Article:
Understanding the cellular and molecular responses of stony corals to ocean acidification is key to predicting their ability to calcify under projected high CO2 conditions. Of specific interest are the links between biomineralization proteins and the precipitation of new calcium carbonate (CaCO3), which potentially can provide a better understanding of the biomineralization process. We have assessed the effects of increased CO2 on the calcification process in cell cultures of the stony coral, Stylophora pistillata, reared in nutrient-enriched artificial seawater at four pCO2 levels and two glucose concentrations. Dispersed S. pistillata cells grown at low (400 ppmV) and moderate (700 ppmV) pCO2 re-aggregate into proto-polyps and precipitate CaCO3. When grown at pCO2 levels of 1000 ppmV and 2000 ppmV, the cells up-regulate genes for two highly acidic proteins as well as a carbonic anhydrase, but down-regulate long term cadherin protein production and minimize proto-polyp formation, and exhibit a significant decrease in measurable CaCO3 precipitation. However, cell cultures precipitate CaCO3 in all treatments, even at slightly undersaturated conditions (Ωaragonite < 0.95). Glucose addition does not influence either biomineralization gene expression or calcification rate. Measured δ11B of the mineral phase, as a proxy of the pH at the calcifying sites, is out of equilibrium with the ambient seawater medium surrounding the cells and proto-polyps, suggesting pH is elevated in the micro-environment of the precipitating mineral. Our results suggest that coral cells possess molecular mechanisms to help compensate for the effects of ocean acidification within the bounds projected in the coming century.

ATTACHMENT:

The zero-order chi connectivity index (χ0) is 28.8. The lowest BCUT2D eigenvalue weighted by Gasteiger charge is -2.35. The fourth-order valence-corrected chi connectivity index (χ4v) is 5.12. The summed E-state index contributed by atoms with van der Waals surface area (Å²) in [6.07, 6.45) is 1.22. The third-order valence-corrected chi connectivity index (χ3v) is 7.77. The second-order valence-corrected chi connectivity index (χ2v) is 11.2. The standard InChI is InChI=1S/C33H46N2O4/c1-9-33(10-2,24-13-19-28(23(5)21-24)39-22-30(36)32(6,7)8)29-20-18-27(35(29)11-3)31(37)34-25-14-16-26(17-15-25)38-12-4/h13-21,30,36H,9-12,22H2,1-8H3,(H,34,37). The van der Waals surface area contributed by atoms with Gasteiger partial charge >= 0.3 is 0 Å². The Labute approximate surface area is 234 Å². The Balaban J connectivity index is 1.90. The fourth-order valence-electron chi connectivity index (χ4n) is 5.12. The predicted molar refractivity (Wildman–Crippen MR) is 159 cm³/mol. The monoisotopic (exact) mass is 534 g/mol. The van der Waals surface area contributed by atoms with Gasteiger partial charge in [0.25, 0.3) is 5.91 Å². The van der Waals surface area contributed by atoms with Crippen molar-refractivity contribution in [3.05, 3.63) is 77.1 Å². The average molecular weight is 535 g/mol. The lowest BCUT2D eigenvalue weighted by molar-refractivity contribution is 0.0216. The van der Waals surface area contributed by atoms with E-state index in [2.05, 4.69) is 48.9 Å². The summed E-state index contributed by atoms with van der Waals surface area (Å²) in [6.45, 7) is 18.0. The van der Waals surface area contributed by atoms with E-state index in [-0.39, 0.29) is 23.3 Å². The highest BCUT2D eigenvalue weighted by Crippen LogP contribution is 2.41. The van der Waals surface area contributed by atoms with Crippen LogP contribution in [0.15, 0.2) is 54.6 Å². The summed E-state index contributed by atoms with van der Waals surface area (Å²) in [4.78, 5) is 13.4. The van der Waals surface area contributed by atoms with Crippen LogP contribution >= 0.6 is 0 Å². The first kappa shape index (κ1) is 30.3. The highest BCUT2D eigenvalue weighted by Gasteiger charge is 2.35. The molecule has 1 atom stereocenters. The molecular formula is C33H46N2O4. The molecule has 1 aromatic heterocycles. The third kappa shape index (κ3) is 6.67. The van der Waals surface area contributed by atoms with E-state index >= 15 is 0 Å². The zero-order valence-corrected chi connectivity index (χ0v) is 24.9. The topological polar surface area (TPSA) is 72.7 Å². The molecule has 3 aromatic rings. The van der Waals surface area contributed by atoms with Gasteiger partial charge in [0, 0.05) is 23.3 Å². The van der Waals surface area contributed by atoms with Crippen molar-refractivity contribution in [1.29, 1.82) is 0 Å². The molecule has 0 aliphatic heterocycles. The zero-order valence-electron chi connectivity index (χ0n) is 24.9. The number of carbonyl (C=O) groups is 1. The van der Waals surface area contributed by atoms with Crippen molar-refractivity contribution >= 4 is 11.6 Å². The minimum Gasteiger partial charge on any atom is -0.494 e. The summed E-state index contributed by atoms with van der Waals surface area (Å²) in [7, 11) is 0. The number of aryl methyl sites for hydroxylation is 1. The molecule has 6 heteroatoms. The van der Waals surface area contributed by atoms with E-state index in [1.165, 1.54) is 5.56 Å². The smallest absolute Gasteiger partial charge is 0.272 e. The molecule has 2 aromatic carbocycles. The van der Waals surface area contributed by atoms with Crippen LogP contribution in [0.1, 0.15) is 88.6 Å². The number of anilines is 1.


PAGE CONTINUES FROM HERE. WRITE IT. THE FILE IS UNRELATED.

Bibliographical notePublisher Copyright:
© 2017 Association for the Sciences of Limnology and Oceanography
ASJC Scopus subject areas
- Aquatic Science